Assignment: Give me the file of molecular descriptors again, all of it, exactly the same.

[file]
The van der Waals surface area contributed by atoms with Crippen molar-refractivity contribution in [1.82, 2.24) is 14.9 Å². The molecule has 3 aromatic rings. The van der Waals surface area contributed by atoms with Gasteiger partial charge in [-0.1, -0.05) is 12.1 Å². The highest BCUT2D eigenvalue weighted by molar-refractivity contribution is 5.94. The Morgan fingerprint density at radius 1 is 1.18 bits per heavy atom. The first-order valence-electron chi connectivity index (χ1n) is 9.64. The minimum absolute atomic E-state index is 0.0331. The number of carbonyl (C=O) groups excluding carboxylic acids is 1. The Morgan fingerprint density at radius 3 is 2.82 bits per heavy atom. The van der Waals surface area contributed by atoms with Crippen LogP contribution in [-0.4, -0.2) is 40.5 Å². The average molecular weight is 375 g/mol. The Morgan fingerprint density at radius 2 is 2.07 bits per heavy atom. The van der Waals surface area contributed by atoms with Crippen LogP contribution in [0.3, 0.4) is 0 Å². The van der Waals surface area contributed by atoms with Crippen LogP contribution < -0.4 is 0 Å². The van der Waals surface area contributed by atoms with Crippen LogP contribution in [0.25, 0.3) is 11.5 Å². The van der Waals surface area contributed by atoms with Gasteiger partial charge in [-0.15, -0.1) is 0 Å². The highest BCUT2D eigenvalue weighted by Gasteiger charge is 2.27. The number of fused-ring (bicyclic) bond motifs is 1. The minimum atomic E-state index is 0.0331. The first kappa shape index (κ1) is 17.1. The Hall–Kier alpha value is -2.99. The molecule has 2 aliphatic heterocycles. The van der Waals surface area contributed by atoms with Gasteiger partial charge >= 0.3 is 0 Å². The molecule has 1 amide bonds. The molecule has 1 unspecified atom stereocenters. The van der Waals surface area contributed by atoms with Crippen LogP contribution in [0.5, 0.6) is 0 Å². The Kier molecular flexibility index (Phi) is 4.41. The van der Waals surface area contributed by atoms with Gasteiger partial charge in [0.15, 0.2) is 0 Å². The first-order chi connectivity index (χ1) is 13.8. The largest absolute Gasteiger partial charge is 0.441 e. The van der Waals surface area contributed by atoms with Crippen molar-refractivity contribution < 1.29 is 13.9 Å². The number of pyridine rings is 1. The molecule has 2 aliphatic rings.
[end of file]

The van der Waals surface area contributed by atoms with Crippen molar-refractivity contribution in [1.82, 2.24) is 14.9 Å². The molecule has 3 aromatic rings. The van der Waals surface area contributed by atoms with Gasteiger partial charge in [-0.1, -0.05) is 12.1 Å². The highest BCUT2D eigenvalue weighted by molar-refractivity contribution is 5.94. The Morgan fingerprint density at radius 1 is 1.18 bits per heavy atom. The first-order valence-electron chi connectivity index (χ1n) is 9.64. The minimum absolute atomic E-state index is 0.0331. The number of carbonyl (C=O) groups excluding carboxylic acids is 1. The Morgan fingerprint density at radius 3 is 2.82 bits per heavy atom. The van der Waals surface area contributed by atoms with Crippen LogP contribution in [-0.4, -0.2) is 40.5 Å². The average molecular weight is 375 g/mol. The Morgan fingerprint density at radius 2 is 2.07 bits per heavy atom. The van der Waals surface area contributed by atoms with Crippen LogP contribution in [0.3, 0.4) is 0 Å². The van der Waals surface area contributed by atoms with Crippen LogP contribution < -0.4 is 0 Å². The van der Waals surface area contributed by atoms with Crippen LogP contribution in [0.25, 0.3) is 11.5 Å². The van der Waals surface area contributed by atoms with Gasteiger partial charge in [-0.15, -0.1) is 0 Å². The highest BCUT2D eigenvalue weighted by Gasteiger charge is 2.27. The number of fused-ring (bicyclic) bond motifs is 1. The minimum atomic E-state index is 0.0331. The first kappa shape index (κ1) is 17.1. The Hall–Kier alpha value is -2.99. The molecule has 2 aliphatic heterocycles. The van der Waals surface area contributed by atoms with Gasteiger partial charge >= 0.3 is 0 Å². The molecule has 1 amide bonds. The molecule has 1 unspecified atom stereocenters. The van der Waals surface area contributed by atoms with Crippen LogP contribution in [0.5, 0.6) is 0 Å². The Kier molecular flexibility index (Phi) is 4.41. The van der Waals surface area contributed by atoms with Gasteiger partial charge in [0.15, 0.2) is 0 Å². The first-order chi connectivity index (χ1) is 13.8. The largest absolute Gasteiger partial charge is 0.441 e. The van der Waals surface area contributed by atoms with Crippen molar-refractivity contribution < 1.29 is 13.9 Å². The number of pyridine rings is 1. The molecule has 2 aliphatic rings.